Daily Archives:June 10th, 2012

Raspberry Pi Webcam Viewer

I finally got a chance to play with my RaspberryPi, so I threw together a quick experiment.



Update: A few people have asked me for a little more information. I’m happy to make the source code available, but it’s not very tidy and a bit specific to my situation… however, to answer some of the questions:

The enclosure for the Raspberry Pi comes from SK Pang Electronics, and it’s perfect for my needs. You can buy just the perspex cover, but they do a nice Starter Kit which includes the breadboard, some LEDs, resistors and the pushswitch. Definitely recommended.

For the graphics, I used the PyGame library, which has the advantage of being cross-platform: you can use it with a variety of different graphics systems on a variety of different devices. On most Linux boxes, you’d normally run it under X Windows, but I discovered that it has various drivers that can use the console framebuffer device directly. This makes for a quicker startup and lighter-weight system, though I imagine it probably has less access to hardware acceleration, so it’s probably not the way to go if your graphics need high performance. You can read about how to get a PyGame display ‘surface’ (something you can draw on) from the framebuffer, in a handy post here.

To load an image from a file in PyGame is easy: you do something like this:

            im_surf = pygame.image.load(f, "cam.jpg")

where ‘f’ is an open file, and the ‘cam.jpg’ is just an invented filename to give the library a hint about the type of file it’s loading.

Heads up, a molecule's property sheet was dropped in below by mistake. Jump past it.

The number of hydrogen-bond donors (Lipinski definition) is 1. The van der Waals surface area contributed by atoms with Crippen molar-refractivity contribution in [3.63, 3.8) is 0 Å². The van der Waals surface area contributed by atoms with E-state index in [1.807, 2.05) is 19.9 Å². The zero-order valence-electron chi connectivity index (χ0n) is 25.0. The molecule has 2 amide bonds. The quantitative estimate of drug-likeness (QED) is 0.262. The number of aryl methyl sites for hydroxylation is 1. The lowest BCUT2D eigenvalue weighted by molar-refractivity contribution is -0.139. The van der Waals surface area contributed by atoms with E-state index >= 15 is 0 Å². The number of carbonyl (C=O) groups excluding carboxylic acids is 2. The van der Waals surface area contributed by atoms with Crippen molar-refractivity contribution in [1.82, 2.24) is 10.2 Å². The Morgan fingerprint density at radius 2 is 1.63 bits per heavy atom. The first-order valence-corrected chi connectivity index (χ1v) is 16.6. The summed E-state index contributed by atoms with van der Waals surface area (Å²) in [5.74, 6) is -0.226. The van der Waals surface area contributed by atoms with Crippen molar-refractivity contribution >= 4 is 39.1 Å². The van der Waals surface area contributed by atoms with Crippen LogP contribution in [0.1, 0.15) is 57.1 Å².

Now, with a webcam, we need to get the image from a URL, not from a file. It’s easy to read the contents of a URL in Python. You just need something like:

            import urllib
            img = urllib.urlopen(img_url).read()

but that will give you the bytes of the image as a string. If we want to convert it into a PyGame surface, we need to make it look more like a file. Fortunately, Python has a module called StringIO which does just that: allows you to treat strings as if they were files. So to load a JPEG from img_url and turn it into a PyGame surface which you can blit onto the screen, you can do something like:

          f = StringIO.StringIO(urllib.urlopen(img_url).read())
          im_surf = pygame.image.load(f, "cam.jpg")

I’ll leave the remaining bits as an exercise for the reader!

If you like this, you might also like my CloudSwitch

© Copyright Quentin Stafford-Fraser